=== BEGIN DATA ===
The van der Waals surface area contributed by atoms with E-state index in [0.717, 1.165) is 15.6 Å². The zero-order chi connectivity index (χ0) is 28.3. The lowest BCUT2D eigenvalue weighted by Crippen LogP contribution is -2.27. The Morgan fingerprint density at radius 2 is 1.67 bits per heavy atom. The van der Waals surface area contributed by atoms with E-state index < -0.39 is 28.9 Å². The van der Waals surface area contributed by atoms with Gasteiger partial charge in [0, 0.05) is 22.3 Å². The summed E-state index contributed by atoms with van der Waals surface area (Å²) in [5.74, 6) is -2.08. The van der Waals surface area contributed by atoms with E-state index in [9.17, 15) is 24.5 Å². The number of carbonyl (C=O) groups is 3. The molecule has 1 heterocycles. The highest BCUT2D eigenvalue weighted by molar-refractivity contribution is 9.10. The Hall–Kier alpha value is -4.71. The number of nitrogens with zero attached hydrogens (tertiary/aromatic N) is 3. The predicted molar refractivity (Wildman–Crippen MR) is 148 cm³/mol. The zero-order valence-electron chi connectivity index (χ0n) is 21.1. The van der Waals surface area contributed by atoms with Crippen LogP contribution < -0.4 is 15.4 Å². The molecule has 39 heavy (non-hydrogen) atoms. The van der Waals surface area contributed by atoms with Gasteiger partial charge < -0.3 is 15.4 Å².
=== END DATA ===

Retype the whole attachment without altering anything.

The van der Waals surface area contributed by atoms with E-state index in [0.717, 1.165) is 15.6 Å². The zero-order chi connectivity index (χ0) is 28.3. The lowest BCUT2D eigenvalue weighted by Crippen LogP contribution is -2.27. The Morgan fingerprint density at radius 2 is 1.67 bits per heavy atom. The van der Waals surface area contributed by atoms with E-state index < -0.39 is 28.9 Å². The van der Waals surface area contributed by atoms with Gasteiger partial charge in [0, 0.05) is 22.3 Å². The summed E-state index contributed by atoms with van der Waals surface area (Å²) in [5.74, 6) is -2.08. The van der Waals surface area contributed by atoms with E-state index in [9.17, 15) is 24.5 Å². The number of carbonyl (C=O) groups is 3. The molecule has 1 heterocycles. The highest BCUT2D eigenvalue weighted by molar-refractivity contribution is 9.10. The Hall–Kier alpha value is -4.71. The number of nitrogens with zero attached hydrogens (tertiary/aromatic N) is 3. The predicted molar refractivity (Wildman–Crippen MR) is 148 cm³/mol. The zero-order valence-electron chi connectivity index (χ0n) is 21.1. The van der Waals surface area contributed by atoms with Crippen LogP contribution < -0.4 is 15.4 Å². The molecule has 39 heavy (non-hydrogen) atoms. The van der Waals surface area contributed by atoms with Gasteiger partial charge < -0.3 is 15.4 Å².